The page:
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What is a Business: Basic Forms of Business Ownership and Type of Businesses

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A business (also called a company, enterprise or firm) is a legally recognized organization designed to provide goods and/or services to consumers. Businesses are predominant in capitalist economies, most being privately owned and formed to earn profit that will increase the wealth of its owners and grow the business itself. The owners and operators of a business have as one of their main objectives the receipt or generation of a financial return in exchange for work and acceptance of risk. Notable exceptions include cooperative enterprises and state-owned enterprises. Businesses can also be formed not-for-profit or be state-owned.

The etymology of "business" relates to the state of being busy either as an individual or society as a whole, doing commercially viable and profitable work. The term "business" has at least three usages, depending on the scope the singular usage (above) to mean a particular company or corporation, the generalized usage to refer to a particular market sector, such as "the music business" and compound forms such as agribusiness, or the broadest meaning to include all activity by the community of suppliers of goods and services. However, the exact definition of business, like much else in the philosophy of business, is a matter of debate and complexity of meanings.

Basic forms of ownership

Although forms of business ownership vary by jurisdiction, there are several common forms:
  • Sole proprietorship: A sole proprietorship is a business owned by one person. The owner may operate on his or her own or may employ others. The owner of the business has personal liability of the debts incurred by the business.
  • Partnership: A partnership is a form of business in which two or more people operate for the common goal which is often making profit. In most forms of partnerships, each partner has personal liability of the debts incurred by the business. There are three typical classifications of partnerships: general partnerships, limited partnerships, and limited liability partnerships.
  • Corporation: A corporation is either a limited or unlimited liability entity that has a separate legal personality from its members. A corporation can be organized for-profit or not-for-profit. A corporation is owned by multiple shareholders and is overseen by a board of directors, which hires the business's managerial staff. In addition to privately-owned corporate models, there are state-owned corporate models.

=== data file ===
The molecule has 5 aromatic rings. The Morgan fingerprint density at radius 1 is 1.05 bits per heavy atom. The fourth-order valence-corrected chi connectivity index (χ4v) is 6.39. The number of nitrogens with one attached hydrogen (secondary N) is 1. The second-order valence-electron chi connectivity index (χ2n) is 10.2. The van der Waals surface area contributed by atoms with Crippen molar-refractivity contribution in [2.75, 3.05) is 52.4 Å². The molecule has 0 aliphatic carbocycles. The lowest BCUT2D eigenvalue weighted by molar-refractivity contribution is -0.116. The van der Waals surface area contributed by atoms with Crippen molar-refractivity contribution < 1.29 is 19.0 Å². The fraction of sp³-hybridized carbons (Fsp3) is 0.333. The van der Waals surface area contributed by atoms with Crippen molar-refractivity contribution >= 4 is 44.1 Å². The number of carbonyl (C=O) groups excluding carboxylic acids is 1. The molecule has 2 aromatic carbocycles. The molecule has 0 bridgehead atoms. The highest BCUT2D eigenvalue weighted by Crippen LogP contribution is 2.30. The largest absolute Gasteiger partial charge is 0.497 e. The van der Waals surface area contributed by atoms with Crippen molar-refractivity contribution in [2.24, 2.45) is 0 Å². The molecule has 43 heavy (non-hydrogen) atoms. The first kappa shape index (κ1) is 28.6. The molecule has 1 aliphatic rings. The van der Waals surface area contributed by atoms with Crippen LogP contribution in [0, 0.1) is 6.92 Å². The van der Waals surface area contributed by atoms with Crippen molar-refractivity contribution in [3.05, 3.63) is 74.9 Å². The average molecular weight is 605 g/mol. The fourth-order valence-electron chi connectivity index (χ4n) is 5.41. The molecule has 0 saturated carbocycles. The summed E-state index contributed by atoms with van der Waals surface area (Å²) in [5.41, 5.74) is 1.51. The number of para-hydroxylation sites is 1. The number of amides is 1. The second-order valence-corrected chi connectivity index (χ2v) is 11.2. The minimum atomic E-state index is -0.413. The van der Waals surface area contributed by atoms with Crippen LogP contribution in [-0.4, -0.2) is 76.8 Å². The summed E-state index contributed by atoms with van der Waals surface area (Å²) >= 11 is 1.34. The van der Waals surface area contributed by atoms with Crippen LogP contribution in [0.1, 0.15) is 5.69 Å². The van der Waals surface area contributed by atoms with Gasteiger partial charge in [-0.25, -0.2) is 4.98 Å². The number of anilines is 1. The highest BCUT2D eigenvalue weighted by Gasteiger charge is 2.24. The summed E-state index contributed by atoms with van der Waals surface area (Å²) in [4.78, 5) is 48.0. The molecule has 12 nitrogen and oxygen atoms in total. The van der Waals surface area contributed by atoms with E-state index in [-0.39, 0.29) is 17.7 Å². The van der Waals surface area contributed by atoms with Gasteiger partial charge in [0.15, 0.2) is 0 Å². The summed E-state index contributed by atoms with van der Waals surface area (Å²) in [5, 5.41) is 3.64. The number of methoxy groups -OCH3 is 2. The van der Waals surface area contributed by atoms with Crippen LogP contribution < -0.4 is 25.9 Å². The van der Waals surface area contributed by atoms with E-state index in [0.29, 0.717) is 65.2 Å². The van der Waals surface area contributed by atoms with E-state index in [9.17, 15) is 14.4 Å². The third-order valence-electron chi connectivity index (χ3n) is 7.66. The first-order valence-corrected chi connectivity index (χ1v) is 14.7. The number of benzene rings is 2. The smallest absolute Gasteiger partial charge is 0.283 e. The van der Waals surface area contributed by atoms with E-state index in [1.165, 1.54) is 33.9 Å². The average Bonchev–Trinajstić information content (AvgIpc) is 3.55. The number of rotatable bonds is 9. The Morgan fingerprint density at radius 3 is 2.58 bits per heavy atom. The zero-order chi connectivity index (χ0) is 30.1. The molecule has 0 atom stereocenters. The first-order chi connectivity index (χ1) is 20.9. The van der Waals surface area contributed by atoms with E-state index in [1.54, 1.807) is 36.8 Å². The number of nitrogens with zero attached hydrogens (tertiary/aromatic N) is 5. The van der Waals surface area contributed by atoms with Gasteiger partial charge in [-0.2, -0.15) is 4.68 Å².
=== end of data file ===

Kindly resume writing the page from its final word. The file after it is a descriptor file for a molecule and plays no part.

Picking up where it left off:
• Cooperative: Often referred to as a "co-op", a cooperative is a limited liability entity that can organize for-profit or not-for-profit. A cooperative differs from a corporation in that it has members, as opposed to shareholders, who share decision-making authority. Cooperatives are typically classified as either consumer cooperatives or worker cooperatives. Cooperatives are fundamental to the ideology of economic democracy.

Classifications

There are many types of businesses, and because of this, businesses are classified in many ways. One of the most common focuses on the primary profit-generating activities of a business:
  • Agriculture and mining businesses are concerned with the production of raw material, such as plants or minerals.
  • Financial businesses include banks and other companies that generate profit through investment and management of capital.
  • Information businesses generate profits primarily from the resale of intellectual property and include movie studios, publishers and packaged software companies.
  • Manufacturers produce products, from raw materials or component parts, which they then sell at a profit. Companies that make physical goods, such as cars or pipes, are considered manufacturers.
  • Real estate businesses generate profit from the selling, renting, and development of properties, homes, and buildings.
  • Retailers and Distributors act as middle-men in getting goods produced by manufacturers to the intended consumer, generating a profit as a result of providing sales or distribution services. Most consumer-oriented stores and catalogue companies are distributors or retailers. See also: Franchising
  • Service businesses offer intangible goods or services and typically generate a profit by charging for labor or other services provided to government, other businesses or consumers. Organizations ranging from house decorators to consulting firms to restaurants and even to entertainers are types of service businesses.
  • Transportation businesses deliver goods and individuals from location to location, generating a profit on the transportation costs
  • Utilities produce public services, such as heat, electricity, or sewage treatment, and are usually government chartered.

There are many other divisions and subdivisions of businesses. The authoritative list of business types for North America is generally considered to be the North American Industry Classification System, or NAICS. The equivalent European Union list is the NACE.


ABOUT THE AUTHOR: WIKIPEDIA
This article is licensed under the GNU Free Documentation License. It uses material from the Wikipedia article.

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